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Wednesday, September 26, 2007
Star Simpson -- performance artist?
"An MIT student walks into Logan International Airport wearing a sweatshirt adorned with a plastic circuit board, on which a handful of glowing green lights are harmlessly wired to a 9-volt battery. On the back of the sweatshirt are scrawled 'Socket To Me' and 'COURSE VI.' The student is electrical engineering major Star Anna Simpson, and the outfit, she explains, is an art project meant to attract attention at an MIT career fair."
Globe columnist Jeff Jacoby's description of Simpson's actions last Friday morning is a fair one. As Brainiac readers know, Simpson's truthful (if curt) description of her homemade LED nametag failed to inspire confidence in the airport information-desk employee who'd asked about it; besides, Simpson was squeezing a lump of Play-Doh, and the info-desk staffer thought that was suspicious, too. State troopers were called in, and poor Simpson was arrested at submachine-gunpoint. You might imagine, from reading Jacoby's description of the events that precipitated the arrest, that Simpson was an innocent victim, a naif who accidentally wore the wrong thing to the wrong place.
So why does the rest of Jacoby's op-ed column in today's Boston Globe snarkily describe Simpson's innocent (if naive) actions as a "public display," an "immature stunt," and a "juvenile prank"? Why, in other words, does Simpson stand accused -- by Jacoby and other MSM writers who should know better -- not merely of wearing something into an airport that she'd been wearing for several days on campus and in the streets of Cambridge without causing any bomb scares, but of doing so as a form of performance art?
Because, for one reason or another, these writers hate performance art. (Or, if they're cynical, they believe that their readers hate performance art, and they want to please their readers.) That's why Simpson -- who, despite her cool hairdo, is an engineer, not a performer; and whose Play-Doh-squeezing habit is no more sinister than Gary Cooper's tuba-tooting habit in "Mr. Deeds Goes to Town"* -- has been branded a performance artist, and vilified for the performance-art equivalent of shouting "Fire!" in a crowded theater.
Literally. As I pointed out yesterday, the Boston Herald's Howie Carr wants readers to believe that Star is a performance artist. Among other, equally cruel and misleading statements, Carr gets off this chestnut:
In high school, Star surely learned a lot about self-esteem, but here are a couple of old sayings I'll bet she never heard. Don't do the crime if you can't do the time. And the First Amendment does not give you the right to yell fire in a crowded theater. Or don't bring what looks like a bomb into Logan Airport, while carrying what appears to be plastic explosives in your hands.
Star, in this perspective, is a performance artist whose stunt or hoax backfired, and Carr wants to make sure we don't let her off the hook. These performance artists gotta learn!
Carr's Herald colleage Peter Gelzinis, as we know, was working the same angle: "Maybe Star Anna Simpson thought she could saunter through Logan and return to Cambridge with a helluva tale about how no one said a word to her. Or maybe she thought a half-dozen machine guns would do wonders for her Web site profile." Well, her performance art didn't work out the way she'd hoped, and she shouldn't get away with it! "There is absolutely nothing artistic about scaring people in public places," the Herald's Michele McPhee agrees.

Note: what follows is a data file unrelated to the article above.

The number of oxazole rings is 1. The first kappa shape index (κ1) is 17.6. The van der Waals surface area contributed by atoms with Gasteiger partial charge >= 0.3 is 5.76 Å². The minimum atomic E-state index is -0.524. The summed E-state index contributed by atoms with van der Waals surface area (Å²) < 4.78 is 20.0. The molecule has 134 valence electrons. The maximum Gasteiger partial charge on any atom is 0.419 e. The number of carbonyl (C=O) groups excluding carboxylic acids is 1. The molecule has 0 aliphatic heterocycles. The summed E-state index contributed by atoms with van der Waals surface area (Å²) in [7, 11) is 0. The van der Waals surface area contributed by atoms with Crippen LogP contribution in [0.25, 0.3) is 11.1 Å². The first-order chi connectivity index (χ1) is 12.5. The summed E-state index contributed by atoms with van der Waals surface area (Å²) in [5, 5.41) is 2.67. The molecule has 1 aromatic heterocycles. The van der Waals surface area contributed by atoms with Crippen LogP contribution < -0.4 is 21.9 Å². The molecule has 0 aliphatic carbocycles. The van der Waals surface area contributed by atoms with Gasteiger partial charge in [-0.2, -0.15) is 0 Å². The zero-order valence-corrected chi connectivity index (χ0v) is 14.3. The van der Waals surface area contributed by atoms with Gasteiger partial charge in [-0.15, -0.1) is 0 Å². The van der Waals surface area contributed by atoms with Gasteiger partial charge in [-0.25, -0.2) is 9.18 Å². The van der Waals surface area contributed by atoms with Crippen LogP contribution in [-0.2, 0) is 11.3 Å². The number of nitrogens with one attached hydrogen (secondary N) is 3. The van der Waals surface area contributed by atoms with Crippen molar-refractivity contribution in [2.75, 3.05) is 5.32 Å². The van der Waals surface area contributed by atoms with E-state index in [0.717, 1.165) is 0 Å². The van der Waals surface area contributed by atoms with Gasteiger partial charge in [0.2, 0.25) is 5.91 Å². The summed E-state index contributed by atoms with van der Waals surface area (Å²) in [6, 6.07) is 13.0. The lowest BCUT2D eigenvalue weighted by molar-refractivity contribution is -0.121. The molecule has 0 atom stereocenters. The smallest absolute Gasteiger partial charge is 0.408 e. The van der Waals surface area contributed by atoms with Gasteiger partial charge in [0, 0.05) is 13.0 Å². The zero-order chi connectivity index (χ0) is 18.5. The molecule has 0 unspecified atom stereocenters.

"Lighten up! It was performance art, everybody! It was a brilliant illustration of the gestapo tactics of the Bush Administration to any law-abiding citizen strolling through an airport with something that looks like a bomb. It shows the fascism of the Right that they can't handle an innocent college student walking around with wires and Play Doh under her jacket," a commenter at the libertarian website Free Republic sarcastically chimes in. "It was a stunning performance and I hope she gets an 'A.'"
A commenter at the conservative blog Riehl World View: "I'd say that whichever semi-untalented pile of female flesh they've dug up to replace Rosie O'FootInMouth is probably a few neurons ahead of the rocket scientist whose stellar piece of 'performance art' nearly got her keister blown halfway to Jupiter and back."
Bob Parks, VP of the Massachusetts Republican Assembly, at his Black & Right blog: "Maybe she thought this whole national security thing was just this big joke and everyone would laugh because she's… Star! Maybe she forgot that she forgot that most people at M.I.T. don't major in performance art! Maybe she knew most people would get busted at gunpoint for pulling such a prank, but it would never happen to… ME!"
These writers don't have anything against Simpson, really; they're just seizing an opportunity to bash performance art. (Why? Are they still trying to get back at Yoko Ono for supposedly breaking up the Beatles? Get over it!) If they do so often enough, perhaps Jacoby's prediction will come true: "Someday the art world will rediscover the standards it has abandoned. It will blush when it remembers the way it ... treated silly stunts as works of genius." So Ms. Simpson, you can relax: These attacks aren't about you.
* If you've been suckered into believing that it's weird or sinister to squeeze Play-Doh in public, watch this scene from "Mr. Deeds Goes to Town," and remember: "Everybody does something silly to help them think."